At Swrve we spend a decent amount of time in the company of agencies. I don’ think that’s a surprise – certainly when it comes to some of the more creative mobile campaigns a large number of organizations trust their partners in agency land to work with them on smart, cutting-edge mobile marketing campaigns.
It’s certainly an interesting experience for us, and not only because the quality of coffee and biscuits is infinitely superior to those we’ve become accustomed to in tech organizations. We have a background working with some pretty hard-nosed app businesses with a clear focus on revenues and the bottom line, so it makes a change to be involved in projects that take a more ‘brand led’ view on success – considering the simple creation of ‘brand equity’ as a positive result (although all carefully measured of course).
What Agencies Want
A side effect of this involvement has been a greater understanding of what makes agencies tick. And I think I am on reasonably safe ground with the members of the MMA when I make the following two observations:
- Agencies succeed when they move up the value chain. Churning through development isn’t a long-term strategy for anyone, and the real business is in strategy and the ultimate goal of being a long-term digital or mobile ‘partner’ (really just a part of the business that happens to sit in another office)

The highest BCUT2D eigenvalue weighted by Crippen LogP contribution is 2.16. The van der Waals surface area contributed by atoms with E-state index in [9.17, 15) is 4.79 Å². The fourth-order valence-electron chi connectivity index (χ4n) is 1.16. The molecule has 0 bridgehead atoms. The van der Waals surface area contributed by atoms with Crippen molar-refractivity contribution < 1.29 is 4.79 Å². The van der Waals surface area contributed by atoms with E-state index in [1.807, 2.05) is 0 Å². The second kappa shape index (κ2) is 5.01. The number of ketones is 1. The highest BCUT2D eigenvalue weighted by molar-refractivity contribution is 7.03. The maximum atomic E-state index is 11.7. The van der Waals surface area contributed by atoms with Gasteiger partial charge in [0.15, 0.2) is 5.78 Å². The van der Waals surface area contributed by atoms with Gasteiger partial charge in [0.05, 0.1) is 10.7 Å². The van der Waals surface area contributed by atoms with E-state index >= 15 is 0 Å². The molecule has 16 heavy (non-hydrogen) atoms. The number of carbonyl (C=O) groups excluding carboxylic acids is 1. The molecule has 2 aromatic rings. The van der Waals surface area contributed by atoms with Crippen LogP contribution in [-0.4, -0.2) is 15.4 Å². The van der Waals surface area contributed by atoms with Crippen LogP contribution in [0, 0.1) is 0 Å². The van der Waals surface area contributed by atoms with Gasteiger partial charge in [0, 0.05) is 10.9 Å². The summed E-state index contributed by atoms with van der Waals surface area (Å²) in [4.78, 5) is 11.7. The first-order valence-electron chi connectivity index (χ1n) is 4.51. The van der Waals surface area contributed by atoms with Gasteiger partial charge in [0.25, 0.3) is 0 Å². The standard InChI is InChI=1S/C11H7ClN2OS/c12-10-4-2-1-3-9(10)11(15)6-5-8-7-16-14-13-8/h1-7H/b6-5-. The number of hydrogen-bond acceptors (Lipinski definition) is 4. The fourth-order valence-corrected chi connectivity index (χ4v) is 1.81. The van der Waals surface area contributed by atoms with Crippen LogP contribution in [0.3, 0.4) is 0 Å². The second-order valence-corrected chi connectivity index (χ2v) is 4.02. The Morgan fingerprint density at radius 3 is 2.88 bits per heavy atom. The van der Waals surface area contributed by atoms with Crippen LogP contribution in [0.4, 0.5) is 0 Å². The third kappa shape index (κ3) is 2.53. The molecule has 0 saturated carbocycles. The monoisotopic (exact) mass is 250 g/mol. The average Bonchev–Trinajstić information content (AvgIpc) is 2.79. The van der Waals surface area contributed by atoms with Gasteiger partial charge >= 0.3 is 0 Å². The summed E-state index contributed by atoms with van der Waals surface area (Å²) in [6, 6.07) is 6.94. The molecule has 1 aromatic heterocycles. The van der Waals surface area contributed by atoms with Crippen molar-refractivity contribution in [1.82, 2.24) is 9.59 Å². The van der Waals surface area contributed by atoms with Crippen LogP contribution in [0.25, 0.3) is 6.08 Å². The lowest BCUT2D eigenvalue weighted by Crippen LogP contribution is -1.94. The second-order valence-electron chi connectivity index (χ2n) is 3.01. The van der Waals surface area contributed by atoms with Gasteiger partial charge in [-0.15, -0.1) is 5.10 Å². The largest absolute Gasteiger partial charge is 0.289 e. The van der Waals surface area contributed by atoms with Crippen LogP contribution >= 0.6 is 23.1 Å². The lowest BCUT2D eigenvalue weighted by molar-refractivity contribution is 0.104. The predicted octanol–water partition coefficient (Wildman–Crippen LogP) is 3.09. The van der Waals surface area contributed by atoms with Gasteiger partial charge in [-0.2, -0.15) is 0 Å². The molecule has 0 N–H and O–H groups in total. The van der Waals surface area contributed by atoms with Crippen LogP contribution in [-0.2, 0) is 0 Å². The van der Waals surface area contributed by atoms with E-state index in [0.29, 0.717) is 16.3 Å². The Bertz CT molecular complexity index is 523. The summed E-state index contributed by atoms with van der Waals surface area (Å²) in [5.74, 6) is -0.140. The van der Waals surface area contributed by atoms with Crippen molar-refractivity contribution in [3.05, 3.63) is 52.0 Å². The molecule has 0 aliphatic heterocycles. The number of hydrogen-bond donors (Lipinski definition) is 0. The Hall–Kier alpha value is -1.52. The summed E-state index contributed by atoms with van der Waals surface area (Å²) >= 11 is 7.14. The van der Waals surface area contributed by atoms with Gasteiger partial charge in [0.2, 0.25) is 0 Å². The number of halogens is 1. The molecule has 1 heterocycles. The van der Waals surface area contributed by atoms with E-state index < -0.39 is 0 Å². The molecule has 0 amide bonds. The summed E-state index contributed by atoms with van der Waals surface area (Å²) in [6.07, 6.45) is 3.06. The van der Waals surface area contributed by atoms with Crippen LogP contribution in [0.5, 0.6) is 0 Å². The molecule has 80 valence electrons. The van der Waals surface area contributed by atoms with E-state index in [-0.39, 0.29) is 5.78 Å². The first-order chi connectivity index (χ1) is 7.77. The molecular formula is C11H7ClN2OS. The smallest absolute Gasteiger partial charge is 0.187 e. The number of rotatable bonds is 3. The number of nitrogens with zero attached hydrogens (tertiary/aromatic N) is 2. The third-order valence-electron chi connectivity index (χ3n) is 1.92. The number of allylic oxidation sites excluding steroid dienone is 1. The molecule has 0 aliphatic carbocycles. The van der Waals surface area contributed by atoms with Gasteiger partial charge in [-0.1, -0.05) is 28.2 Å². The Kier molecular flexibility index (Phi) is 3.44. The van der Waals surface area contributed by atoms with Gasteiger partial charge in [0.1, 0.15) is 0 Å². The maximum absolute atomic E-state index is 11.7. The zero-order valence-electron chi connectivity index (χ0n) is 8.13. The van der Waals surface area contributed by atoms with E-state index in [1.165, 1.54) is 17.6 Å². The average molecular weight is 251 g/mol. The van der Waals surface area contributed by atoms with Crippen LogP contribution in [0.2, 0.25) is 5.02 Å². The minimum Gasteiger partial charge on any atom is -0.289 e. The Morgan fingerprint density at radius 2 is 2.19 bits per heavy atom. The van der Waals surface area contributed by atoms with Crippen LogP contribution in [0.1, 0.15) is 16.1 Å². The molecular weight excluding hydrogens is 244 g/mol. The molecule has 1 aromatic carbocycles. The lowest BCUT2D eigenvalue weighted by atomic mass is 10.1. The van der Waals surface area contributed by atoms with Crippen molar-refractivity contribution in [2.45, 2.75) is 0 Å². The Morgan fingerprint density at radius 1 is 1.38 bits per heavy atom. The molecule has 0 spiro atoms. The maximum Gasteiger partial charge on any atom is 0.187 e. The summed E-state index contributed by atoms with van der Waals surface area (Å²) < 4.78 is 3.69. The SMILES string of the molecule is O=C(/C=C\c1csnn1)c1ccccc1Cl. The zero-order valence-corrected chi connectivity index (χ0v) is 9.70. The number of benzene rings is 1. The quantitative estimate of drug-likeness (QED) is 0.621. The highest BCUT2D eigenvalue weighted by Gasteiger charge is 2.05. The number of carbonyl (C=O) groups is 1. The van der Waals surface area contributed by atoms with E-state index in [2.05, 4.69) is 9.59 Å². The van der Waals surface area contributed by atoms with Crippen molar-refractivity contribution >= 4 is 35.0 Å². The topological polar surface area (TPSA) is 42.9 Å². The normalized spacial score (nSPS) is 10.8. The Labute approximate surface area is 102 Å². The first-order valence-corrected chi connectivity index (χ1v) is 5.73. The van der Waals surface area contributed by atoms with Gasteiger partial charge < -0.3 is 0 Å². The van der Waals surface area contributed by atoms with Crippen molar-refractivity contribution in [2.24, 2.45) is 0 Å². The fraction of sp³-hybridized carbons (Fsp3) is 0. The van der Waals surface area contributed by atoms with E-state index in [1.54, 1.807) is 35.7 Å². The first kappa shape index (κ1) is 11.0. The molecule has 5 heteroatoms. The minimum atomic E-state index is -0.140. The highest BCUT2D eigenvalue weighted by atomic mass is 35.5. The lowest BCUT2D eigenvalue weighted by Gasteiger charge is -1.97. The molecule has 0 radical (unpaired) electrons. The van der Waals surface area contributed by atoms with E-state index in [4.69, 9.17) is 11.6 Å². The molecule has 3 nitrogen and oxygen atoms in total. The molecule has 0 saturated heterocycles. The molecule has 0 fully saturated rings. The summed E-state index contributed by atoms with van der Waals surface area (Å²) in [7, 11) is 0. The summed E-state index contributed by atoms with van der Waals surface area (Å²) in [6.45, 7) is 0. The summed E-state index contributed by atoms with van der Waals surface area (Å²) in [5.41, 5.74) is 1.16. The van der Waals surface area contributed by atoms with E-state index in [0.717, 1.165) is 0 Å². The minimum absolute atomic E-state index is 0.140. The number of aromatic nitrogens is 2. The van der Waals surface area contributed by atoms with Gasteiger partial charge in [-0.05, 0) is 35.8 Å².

- A large part of success for many agencies remains the media buy. The more money they handle in this space, the more valuable they are to the client and the bigger the contract.
So where does mobile marketing automation fit into that? Does it help the agency or make their life harder?
Perhaps first I should explain what mobile marketing automation (can I call it MMA? probably not) means. To put it as simply as possible, we’re talking about the collective campaigns and experience management that go towards improving the engagement, retention and revenue delivered by mobile app users. Or to put it another way – everything after the install that turns a new user into a profitable long-term customer.
With that out of the way let’s take the first bullet – because the answer here is relatively straightforward. The ability to optimize and personalize the mobile experience, and create awesome individual campaigns, is clearly something that any brand should consider a high priority.
In fact, it’s the JOB of the agency to understand what can be done in the space and bring that story to their clients. Failure to do so that is a problem – you can’t be the organization that relies on their client to explain mobile to them!
The second bullet is more problematic. After all, by creating an emphasis on the way we engage with existing users, rather than focusing on acquiring new users, doesn’t the agency run the risk of damaging their business (even whilst doing the right thing)?
Well, yes and no. The truth is that ultimately a mobile business has to have a handle on engagement and monetization before the acquisition tap is truly turned on. Mobile apps and experiences that an organization is truly confident about will always attract the biggest acquisition spends – and that confidence comes from the mobile marketing automation campaigns that turn casual visitors into long-term ROI. And as Mary Meeker noted recently, there’s still plenty of room for growth in mobile acquisition spend.
Ultimately, it’s possible to do the right thing (ensure the mobile experience is as awesome as possible) and create the environment in which acquisition and media spend can be turned up, safe in the knowledge that ROI is being delivered on all that spend.
Great news for agencies!